Italian director Georgia Tribuiani premieres her latest short film, “Stillness,” today. Filled with rolling deserts and grainy film, it evokes a haunting atmosphere featuring samples from the latest Anaak collection. For Allday, Georgia talks about the mood and calm underneath the film and shares some behind-the-scenes material, below.
What did you use to shoot this film?
We shot the film in 16mm. The director of photography, Stefano Galli, was testing this old stock film that he recently bought from an auction. We immediately loved the look of the grain and the slightly off colors of the film.
What mood did you want to infuse: nostalgia, dreaminess, expectation, contemplation?
The Anaak brand is essentially about the seeker in us, the curiosity within. I wanted evoke the stillness and quiet moments of that journey through a series of landscapes with slow drifting cumulus clouds, birds flying above the tranquil sea and sounds of brisk wind sweeping across the surface of the ocean.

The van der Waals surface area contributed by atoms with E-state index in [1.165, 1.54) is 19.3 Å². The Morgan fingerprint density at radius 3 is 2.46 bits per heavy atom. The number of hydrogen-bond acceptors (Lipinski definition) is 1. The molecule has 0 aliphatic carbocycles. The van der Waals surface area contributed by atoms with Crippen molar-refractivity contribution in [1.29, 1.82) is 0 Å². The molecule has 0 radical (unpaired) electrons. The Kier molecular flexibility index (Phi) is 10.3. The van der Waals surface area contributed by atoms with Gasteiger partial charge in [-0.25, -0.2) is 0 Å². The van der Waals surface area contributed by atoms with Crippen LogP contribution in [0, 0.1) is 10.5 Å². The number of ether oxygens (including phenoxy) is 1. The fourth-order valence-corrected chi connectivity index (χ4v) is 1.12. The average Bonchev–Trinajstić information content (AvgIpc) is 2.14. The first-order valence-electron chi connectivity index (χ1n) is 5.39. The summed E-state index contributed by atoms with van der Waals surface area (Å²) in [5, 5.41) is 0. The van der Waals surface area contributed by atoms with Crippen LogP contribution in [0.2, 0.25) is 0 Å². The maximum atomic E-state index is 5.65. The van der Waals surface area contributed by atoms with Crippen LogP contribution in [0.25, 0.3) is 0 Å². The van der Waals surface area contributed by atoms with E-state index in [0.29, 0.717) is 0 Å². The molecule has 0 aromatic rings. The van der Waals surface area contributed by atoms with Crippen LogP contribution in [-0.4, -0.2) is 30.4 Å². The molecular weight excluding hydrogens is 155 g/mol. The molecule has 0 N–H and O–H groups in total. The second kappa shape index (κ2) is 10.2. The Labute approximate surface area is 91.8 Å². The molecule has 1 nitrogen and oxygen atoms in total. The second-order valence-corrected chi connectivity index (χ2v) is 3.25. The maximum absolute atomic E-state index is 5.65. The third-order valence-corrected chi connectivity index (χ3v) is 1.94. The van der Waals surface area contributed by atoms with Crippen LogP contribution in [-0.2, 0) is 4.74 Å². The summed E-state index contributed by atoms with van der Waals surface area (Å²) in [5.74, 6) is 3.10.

Where was it shot?
We shot the beach scenes around Salton Sea, the desert scenes in Imperial Sand Dunes and the interiors in Los Angeles.
What was your direction for the music score? The guitar sounds like a heat haze reverberating.
That’s a great way to describe it indeed. I was looking for a sound that was both minimal and repetitive like the wind or the waves of the sea. I worked with Lee Briante on the music who scored the film, creating an hypnotic rift.
“slow drifting cumulus clouds, birds flying above the tranquil sea and sounds of brisk wind sweeping across the surface of the ocean.”
What would be your inspirations behind this short in term of photography?
Stefano (DP) is a photographer and we had talked a lot about collaborating on a non-narrative film inspired by the work of artists that we love, like the landscape films of James Benning and the light and soft elegance of the photography of Luigi Ghirri. We both love his extraordinary capacity combining compositions with graphic elements of color. So when this project came along we felt that this was the perfect opportunity to shoot something together.
Do you think solitude is a great “alibi” for a fashion film?
Yes, probably because it eliminates the clutter and helps different looks to stand out.